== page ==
Demand change by voting down the TPS levy renewalWritten by Steven Flagg | | firstname.lastname@example.org
Another TPS levy: Another plea for the children. How hollow does this perennial statement ring from an institution that has failed our children and community for years? It’s not difficult to see that this levy is really about the employees and our children are just dollar signs representing a paycheck.
Of course we need and want good schools. Of course we understand how important they are to this community. Of course we understand that our future depends on our children. We’re not stupid. Yet TPS officials have consistently failed our children while asking again and again for our unconditional support.
At times, the only good love is tough love, and it is time to say no. Let’s not enable this behavior any longer until TPS officials can demonstrate, at a minimum, good faith in meeting community-based benchmarks.
Superintendent Foley, in “selling” the levy, will “cherry pick” the facts. He will tell you that TPS is improving in third-grade math, fifth-grade reading, eighth-grade reading and other test indicators.
What he won’t tell you is that schools across Ohio and TPS’ suburban counterparts have also been improving at rates equaling or exceeding TPS. More must be done than just raise test scores. TPS has to catch up and what they have been doing won’t accomplish the mission.
Foley also won’t tell you that TPS has 28 schools that are failing with grades of “D” and “F,” and the number of failing schools has consistently been in this range for years. One-third of TPS’ 29,000 students attend these failing schools with low income students, mostly African American and Hispanic, taking the brunt of these failures.
TPS officials now claim they see the light and are addressing the underperforming central city schools. Can this be believed? Where have they been for the last eight years for Pickett and six years for Chase? These schools have been in academic emergency for years, and now TPS officials claim they are taking action. More empty promises as history suggests that once they get the money, it will be business as usual.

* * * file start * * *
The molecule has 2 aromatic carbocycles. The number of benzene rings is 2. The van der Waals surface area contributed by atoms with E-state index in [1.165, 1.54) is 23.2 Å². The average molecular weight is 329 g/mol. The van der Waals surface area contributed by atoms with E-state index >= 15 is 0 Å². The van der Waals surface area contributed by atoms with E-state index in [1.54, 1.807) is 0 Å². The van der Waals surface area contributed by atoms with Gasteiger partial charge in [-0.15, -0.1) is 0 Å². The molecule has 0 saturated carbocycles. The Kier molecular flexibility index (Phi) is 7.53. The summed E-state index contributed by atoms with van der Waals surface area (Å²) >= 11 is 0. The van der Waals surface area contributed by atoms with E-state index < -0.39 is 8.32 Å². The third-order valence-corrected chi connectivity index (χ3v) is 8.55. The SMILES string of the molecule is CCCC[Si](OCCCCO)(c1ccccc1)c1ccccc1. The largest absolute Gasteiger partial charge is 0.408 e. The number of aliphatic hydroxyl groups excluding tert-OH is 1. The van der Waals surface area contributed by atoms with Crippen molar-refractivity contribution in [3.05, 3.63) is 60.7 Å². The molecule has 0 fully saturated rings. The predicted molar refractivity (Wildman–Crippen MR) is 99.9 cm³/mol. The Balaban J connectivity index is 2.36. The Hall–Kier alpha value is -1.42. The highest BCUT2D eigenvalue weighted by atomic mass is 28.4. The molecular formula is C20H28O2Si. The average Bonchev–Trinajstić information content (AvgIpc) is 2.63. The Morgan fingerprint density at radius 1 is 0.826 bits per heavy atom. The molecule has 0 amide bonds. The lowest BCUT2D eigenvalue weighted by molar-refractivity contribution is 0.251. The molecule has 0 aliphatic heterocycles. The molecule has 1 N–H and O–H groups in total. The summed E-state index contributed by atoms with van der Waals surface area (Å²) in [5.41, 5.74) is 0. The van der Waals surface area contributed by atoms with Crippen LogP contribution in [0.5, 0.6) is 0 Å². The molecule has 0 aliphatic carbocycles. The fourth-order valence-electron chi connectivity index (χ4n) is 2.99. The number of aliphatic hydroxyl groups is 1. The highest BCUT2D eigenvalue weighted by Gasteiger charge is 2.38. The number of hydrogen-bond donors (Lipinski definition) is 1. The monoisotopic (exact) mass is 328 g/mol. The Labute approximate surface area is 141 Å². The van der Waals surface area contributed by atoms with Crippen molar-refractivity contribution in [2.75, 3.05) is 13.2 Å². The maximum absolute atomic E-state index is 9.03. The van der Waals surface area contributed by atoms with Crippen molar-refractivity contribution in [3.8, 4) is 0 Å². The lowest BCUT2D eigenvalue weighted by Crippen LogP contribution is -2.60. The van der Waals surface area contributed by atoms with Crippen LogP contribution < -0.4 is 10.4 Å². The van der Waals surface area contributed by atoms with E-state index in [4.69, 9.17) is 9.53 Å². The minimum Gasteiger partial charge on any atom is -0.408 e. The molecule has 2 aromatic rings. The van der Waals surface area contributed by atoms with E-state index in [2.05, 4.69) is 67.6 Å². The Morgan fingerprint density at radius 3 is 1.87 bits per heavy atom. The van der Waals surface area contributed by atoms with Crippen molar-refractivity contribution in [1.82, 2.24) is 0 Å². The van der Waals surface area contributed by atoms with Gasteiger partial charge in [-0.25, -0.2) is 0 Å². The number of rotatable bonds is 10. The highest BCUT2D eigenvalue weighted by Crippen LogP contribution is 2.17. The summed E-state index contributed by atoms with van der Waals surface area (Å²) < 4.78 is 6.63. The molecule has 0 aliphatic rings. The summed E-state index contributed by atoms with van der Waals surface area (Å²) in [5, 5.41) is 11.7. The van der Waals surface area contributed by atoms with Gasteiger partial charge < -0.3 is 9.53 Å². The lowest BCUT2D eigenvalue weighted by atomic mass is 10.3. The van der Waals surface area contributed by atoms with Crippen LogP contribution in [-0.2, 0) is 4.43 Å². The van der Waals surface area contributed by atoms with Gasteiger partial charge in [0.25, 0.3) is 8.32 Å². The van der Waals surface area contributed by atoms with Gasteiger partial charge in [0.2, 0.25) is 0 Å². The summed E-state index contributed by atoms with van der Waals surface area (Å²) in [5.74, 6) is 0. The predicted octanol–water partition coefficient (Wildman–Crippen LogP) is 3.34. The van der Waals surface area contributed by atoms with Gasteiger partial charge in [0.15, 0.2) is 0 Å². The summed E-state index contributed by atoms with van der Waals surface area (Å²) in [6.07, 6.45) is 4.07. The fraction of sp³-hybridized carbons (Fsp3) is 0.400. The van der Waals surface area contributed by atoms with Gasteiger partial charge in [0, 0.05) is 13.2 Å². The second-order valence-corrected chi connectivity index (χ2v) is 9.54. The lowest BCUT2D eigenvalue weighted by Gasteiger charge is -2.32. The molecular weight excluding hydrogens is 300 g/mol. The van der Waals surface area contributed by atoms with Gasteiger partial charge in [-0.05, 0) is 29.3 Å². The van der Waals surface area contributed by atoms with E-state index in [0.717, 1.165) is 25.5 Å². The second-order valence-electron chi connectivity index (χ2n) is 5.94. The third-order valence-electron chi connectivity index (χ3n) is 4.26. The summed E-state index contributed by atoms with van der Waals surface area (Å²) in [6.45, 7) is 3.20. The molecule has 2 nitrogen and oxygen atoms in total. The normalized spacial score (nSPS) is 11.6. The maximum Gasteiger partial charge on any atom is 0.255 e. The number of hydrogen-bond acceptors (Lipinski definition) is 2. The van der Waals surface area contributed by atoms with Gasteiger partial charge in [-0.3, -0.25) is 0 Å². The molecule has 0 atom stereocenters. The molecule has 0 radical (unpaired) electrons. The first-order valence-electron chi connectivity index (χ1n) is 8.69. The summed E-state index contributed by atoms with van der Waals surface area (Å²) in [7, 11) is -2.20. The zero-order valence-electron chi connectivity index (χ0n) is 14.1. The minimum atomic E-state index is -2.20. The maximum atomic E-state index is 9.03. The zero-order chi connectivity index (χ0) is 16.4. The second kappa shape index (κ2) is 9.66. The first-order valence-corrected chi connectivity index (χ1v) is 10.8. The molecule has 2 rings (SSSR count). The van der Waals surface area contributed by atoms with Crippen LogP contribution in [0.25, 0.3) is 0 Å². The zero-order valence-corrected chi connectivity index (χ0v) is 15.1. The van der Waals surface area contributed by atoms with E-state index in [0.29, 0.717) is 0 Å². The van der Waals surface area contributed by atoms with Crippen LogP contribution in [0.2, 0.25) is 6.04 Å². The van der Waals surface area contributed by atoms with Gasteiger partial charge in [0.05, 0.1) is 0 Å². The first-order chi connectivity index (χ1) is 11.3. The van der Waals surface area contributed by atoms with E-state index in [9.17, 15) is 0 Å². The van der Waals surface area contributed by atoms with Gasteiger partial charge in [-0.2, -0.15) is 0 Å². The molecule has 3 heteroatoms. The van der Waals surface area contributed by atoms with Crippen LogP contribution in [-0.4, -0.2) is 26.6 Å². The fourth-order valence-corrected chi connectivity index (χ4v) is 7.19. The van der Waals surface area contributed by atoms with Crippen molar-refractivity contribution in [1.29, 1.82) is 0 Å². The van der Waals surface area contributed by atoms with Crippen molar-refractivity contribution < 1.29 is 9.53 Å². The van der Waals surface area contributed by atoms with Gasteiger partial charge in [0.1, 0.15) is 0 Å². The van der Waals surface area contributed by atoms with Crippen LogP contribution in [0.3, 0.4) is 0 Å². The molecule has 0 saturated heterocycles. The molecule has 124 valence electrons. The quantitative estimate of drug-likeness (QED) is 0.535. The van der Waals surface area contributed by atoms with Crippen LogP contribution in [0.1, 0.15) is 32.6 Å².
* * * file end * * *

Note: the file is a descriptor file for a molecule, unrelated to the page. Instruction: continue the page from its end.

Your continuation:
Some say defeating the levy will hurt the children, looking at the results one can conclude that our children have already been hurt, badly hurt! Staying the course has just not worked!
Foley will tell you how fiscally responsible TPS has been because they have closed 10 schools and cut 932 jobs.
What he won’t tell you is TPS has lost more than 8,000 students over eight years, requiring fewer employees; that attrition, not layoff, was the primary tool used to reduce the number of employees, and that several of the schools were closed because they were being rebuilt. When these schools re-open, which other schools will be closed? This is not how an open, transparent government entity should operate. It’s more akin to fraud!
TPS has not acted decisively in paring back the budget, aligning its infrastructure with enrollment and looking for cost efficiencies! The political will has not been there to take action that would preserve dollars that could be spent on educational reforms to transform the learning experience for our children.
Then we have the budget surpluses. As little as two years ago, the district was projecting a deficit in this year’s budget. Now we find that TPS had an $18 million surplus last year and it is projecting a $21 million surplus at the end of this year. In addition, it appears that TPS has overfunded its health care account to the tune of more than $10 million. So TPS has at least $31 million in the bank.
Given these facts, does TPS really need the levy renewed? The numbers from their own reports show a better situation than TPS officials are telling you.
If space permitted, we could discuss the troubled construction program, the need for TPS to redraw attendance zones, the impact of public service unions through contract language in stifling education reform efforts, the lack of effective goals and long-term strategic planning, a record of inaction on cost efficiencies, the abysmal record of transparency and more. If you would like additional information, visit tpsinfo.com.
If you want more of the same old, same old, as in failure, by all means vote yes on Issue 7.
If you want TPS officials to get off their duffs, tell us the truth, engage in real community-based problem solving, efficiently allocate and spend your tax dollars while keeping tax rates as low as possible and take corrective action, then the most effective way you have to communicate this is with a vote of no confidence on Issue 7.
The color green should get their attention. This is your chance to give TPS officials the failing grade they deserve.
Vote No on Issue 7: Demand change.
Steven Flagg is a member of the Urban Coalition.